BALTIMORE—Capsulomics Inc., a molecular diagnostics company whose mission is to detect and prevent cancer through earlier detection, recently announced a research partnership with Johns Hopkins University, funded by a five-year, $3.7-million National Institutes of Health (NIH) Academic-Industrial Partnership grant. The aim is to conduct a clinical research study to detect esophageal cancer and its precancerous precursor condition, Barrett’s esophagus (BE).
“The collaboration of these two organizations to develop this strategy to potentially impact so many lives is very exciting,” said Dr. John E. Niederhuber, a Capsulomics advisor and former director of the NIH’s National Cancer Institute. “Sadly, most cancer deaths today are due to delayed diagnosis, a dilemma that both Capsulomics and Johns Hopkins are attacking head-on.”
The American College of Gastroenterology’s practice guidelines recommend preventive screening for approximately 18 million U.S. patients with chronic acid reflux; however, less than 10 percent of these patients currently undergo routine cancer screening. As a result, only 8 percent of patients are diagnosed early, when cancer can be effectively treated or prevented—resulting in a life expectancy of less than five years in 80 percent of patients.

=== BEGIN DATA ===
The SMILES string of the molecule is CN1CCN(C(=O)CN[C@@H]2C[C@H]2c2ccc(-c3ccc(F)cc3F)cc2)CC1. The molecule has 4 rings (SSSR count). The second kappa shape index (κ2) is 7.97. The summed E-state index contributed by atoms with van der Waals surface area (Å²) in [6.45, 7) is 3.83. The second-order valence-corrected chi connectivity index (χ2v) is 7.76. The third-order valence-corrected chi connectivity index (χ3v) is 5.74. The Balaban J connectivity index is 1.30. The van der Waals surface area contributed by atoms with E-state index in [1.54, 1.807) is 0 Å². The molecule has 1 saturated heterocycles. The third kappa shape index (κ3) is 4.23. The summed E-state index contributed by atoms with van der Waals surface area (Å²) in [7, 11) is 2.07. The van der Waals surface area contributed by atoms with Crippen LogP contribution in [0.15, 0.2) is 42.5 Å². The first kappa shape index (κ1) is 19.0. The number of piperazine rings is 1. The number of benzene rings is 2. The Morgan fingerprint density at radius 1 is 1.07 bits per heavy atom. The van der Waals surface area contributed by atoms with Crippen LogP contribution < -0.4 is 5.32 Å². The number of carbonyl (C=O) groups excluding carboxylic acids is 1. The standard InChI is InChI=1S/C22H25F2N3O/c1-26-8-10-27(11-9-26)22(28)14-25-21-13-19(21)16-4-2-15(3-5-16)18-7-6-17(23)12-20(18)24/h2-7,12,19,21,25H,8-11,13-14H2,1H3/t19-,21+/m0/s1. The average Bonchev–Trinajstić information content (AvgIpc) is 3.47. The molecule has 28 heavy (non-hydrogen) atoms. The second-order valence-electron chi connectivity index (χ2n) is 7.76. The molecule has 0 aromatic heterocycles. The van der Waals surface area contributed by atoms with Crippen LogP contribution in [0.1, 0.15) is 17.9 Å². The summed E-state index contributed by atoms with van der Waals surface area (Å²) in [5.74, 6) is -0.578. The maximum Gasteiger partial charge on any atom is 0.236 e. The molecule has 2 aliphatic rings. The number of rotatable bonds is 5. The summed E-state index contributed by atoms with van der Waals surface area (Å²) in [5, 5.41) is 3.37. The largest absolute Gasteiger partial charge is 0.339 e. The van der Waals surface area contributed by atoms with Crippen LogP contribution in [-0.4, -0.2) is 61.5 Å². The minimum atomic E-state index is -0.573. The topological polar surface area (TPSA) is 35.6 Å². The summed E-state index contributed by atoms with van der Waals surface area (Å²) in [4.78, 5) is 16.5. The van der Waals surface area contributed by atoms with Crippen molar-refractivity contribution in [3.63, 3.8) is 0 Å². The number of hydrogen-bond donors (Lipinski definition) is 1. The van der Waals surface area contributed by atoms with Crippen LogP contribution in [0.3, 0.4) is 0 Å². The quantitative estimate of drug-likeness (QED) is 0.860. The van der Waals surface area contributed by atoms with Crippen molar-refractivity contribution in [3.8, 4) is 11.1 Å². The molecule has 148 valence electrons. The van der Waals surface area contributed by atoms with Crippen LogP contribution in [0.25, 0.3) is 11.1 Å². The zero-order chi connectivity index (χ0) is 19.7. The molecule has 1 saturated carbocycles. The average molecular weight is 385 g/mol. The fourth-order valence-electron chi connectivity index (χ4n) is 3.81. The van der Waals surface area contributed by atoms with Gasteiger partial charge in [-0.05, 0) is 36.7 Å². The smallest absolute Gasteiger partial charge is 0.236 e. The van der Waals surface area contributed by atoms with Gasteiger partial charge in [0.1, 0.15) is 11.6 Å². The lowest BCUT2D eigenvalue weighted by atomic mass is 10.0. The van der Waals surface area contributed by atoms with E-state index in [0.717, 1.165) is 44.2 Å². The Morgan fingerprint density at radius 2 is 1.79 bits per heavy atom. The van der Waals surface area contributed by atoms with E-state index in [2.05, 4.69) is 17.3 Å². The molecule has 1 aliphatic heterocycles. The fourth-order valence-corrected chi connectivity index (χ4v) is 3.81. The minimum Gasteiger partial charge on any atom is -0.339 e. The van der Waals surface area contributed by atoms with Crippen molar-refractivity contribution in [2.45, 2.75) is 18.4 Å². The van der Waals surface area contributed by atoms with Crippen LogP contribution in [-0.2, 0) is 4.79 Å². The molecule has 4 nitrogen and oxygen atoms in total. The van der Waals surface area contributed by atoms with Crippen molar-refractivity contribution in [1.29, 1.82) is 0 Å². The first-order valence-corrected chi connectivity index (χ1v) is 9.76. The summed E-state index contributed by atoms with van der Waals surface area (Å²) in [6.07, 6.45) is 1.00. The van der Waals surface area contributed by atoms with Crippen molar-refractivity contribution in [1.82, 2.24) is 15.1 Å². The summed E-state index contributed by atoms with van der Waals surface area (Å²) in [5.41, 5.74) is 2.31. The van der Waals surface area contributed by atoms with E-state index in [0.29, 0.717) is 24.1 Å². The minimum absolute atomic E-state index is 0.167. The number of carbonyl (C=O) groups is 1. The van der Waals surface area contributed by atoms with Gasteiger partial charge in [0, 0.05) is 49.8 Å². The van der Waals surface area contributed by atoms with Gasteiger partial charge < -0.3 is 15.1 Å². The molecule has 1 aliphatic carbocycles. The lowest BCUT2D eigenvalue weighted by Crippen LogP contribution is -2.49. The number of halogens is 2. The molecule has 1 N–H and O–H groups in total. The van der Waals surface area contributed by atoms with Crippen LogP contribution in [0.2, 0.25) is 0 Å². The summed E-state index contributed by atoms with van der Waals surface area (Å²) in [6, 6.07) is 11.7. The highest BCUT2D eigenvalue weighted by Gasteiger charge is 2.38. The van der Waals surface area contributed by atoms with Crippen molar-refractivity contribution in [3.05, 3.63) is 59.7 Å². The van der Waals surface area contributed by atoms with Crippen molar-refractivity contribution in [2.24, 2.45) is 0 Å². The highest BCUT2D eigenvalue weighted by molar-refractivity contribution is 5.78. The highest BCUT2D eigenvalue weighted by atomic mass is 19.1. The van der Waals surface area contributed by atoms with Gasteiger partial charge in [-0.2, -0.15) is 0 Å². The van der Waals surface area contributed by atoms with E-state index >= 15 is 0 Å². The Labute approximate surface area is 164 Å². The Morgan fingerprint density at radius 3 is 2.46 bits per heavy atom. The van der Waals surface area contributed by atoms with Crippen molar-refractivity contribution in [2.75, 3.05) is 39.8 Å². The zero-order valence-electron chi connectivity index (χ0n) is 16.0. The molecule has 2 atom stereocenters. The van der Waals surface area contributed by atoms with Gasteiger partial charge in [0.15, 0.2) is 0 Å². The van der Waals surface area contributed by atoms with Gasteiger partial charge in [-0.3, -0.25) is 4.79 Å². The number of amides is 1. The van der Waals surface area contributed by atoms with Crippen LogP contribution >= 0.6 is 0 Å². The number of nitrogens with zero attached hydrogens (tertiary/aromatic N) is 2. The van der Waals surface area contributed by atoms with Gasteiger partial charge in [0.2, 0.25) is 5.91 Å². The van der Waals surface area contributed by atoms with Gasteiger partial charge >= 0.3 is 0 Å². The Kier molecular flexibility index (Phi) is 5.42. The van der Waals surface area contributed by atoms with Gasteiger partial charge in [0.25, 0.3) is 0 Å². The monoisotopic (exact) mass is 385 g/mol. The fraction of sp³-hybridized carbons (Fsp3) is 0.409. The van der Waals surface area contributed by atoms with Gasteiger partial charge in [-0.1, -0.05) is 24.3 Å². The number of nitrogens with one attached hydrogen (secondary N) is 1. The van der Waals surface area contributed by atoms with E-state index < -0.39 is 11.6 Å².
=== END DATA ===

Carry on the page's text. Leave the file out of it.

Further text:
This bleak situation, according to Capsulomics, is a result of the high cost and limited availability of the only available cancer detection method, upper endoscopy. Accordingly, endoscopy is rarely undertaken before symptoms are present, often too late for life-saving intervention. Capsulomics seeks to bring a proactive market solution that is much cheaper and less invasive, allowing administration in any doctor’s office rather than requiring an endoscopy suite or operating room.
“Johns Hopkins University is a global leader in the research and development of cancer diagnostics,” commented Daniel Lunz, CEO at Capsulomics. “This multisite study is a major step toward bringing a low-cost, less-invasive, proactive test to market to allow earlier detection and more life-saving measures.”
With more than $40 million already previously invested in research and development, this technology has shown promise to solve the deadly problem of reactive cancer detection, as well as to predict which patients are at greatest risk for disease progression. The new research grant brings total current funding of clinical validation and utility studies on this early detection technology to $7.3 million, with Capsulomics targeting late 2020 for their first product launch.